Subterranean clover (Trifolium subterraneum L.) is the most widely sown pasture legume in southern Australia and resistance to important diseases and pests has been a major plant-breeding objective. Kabatiella caulivora, the cause of clover scorch, is the most important foliar fungal pathogen, and several cultivars have been developed with resistance to both known races. Screening of advanced breeding lines has been conducted to prevent release of cultivars with high susceptibility to other important fungal foliar disease pathogens, including rust (Uromyces trifolii-repentis), powdery mildew (Oidium sp.), cercospora (Cercospora zebrina) and common leaf spot (Pseudopeziza trifolii). Several oomycete and fungal species cause root rots of subterranean clover, including Phytophthora clandestina, Pythium irregulare, Aphanomyces trifolii, Fusarium avenaceum and Rhizoctonia solani. Most breeding efforts have been devoted to resistance to P. clandestina, but the existence of different races has confounded selection. The most economically important virus diseases in subterranean clover pastures are Subterranean clover mottle virus and Bean yellow mosaic virus, while Subterranean clover stunt virus, Subterranean clover red leaf virus (local synonym for Soybean dwarf virus), Cucumber mosaic virus, Alfalfa mosaic virus, Clover yellow vein virus, Beet western yellows virus and Bean leaf roll virus also cause losses. Genotypic differences for resistance have been found to several of these fungal, oomycete and viral pathogens, highlighting the potential to develop cultivars with improved resistance. The most important pests of subterranean clover are redlegged earth mite (RLEM) (Halotydeus destructor), blue oat mite (Penthaleus major), blue-green aphid (Acyrthosiphon kondoi) and lucerne flea (Sminthurus viridis). New cultivars have been bred with increased RLEM cotyledon resistance, but limited selection has been conducted for resistance to other pests. Screening for disease and pest resistance has largely ceased, but recent molecular biology advances in subterranean clover provide a new platform for development of future cultivars with multiple resistances to important diseases and pests. However, this can only be realised if skills in pasture plant pathology, entomology, pre-breeding and plant breeding are maintained and adequately resourced. In particular, supporting phenotypic disease and pest resistance studies and understanding their significance is critical to enable molecular technology investments achieve practical outcomes and deliver subterranean clover cultivars with sufficient pathogen and pest resistance to ensure productive pastures across southern Australia.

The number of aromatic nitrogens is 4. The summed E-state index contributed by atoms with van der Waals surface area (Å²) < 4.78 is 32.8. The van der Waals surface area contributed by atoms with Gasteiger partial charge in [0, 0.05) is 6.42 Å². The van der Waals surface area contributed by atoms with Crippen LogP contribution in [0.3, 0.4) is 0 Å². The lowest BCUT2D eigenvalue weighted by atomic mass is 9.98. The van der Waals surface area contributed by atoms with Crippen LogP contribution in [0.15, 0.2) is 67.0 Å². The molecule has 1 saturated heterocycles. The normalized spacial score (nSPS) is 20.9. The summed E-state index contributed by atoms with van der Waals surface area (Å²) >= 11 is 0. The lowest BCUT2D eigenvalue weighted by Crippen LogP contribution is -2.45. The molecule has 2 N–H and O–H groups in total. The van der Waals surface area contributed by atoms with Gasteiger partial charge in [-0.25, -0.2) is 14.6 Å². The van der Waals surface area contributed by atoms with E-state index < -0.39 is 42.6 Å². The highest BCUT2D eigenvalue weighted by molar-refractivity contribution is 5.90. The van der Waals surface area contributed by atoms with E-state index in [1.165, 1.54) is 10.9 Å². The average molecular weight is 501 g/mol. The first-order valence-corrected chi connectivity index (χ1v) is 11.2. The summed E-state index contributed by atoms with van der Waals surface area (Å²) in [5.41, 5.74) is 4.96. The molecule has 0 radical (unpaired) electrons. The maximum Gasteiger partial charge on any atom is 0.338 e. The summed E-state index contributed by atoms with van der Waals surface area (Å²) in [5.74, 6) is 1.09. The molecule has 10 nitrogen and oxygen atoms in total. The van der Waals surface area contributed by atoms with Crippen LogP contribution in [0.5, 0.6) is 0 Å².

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Vol. 65 • No. 11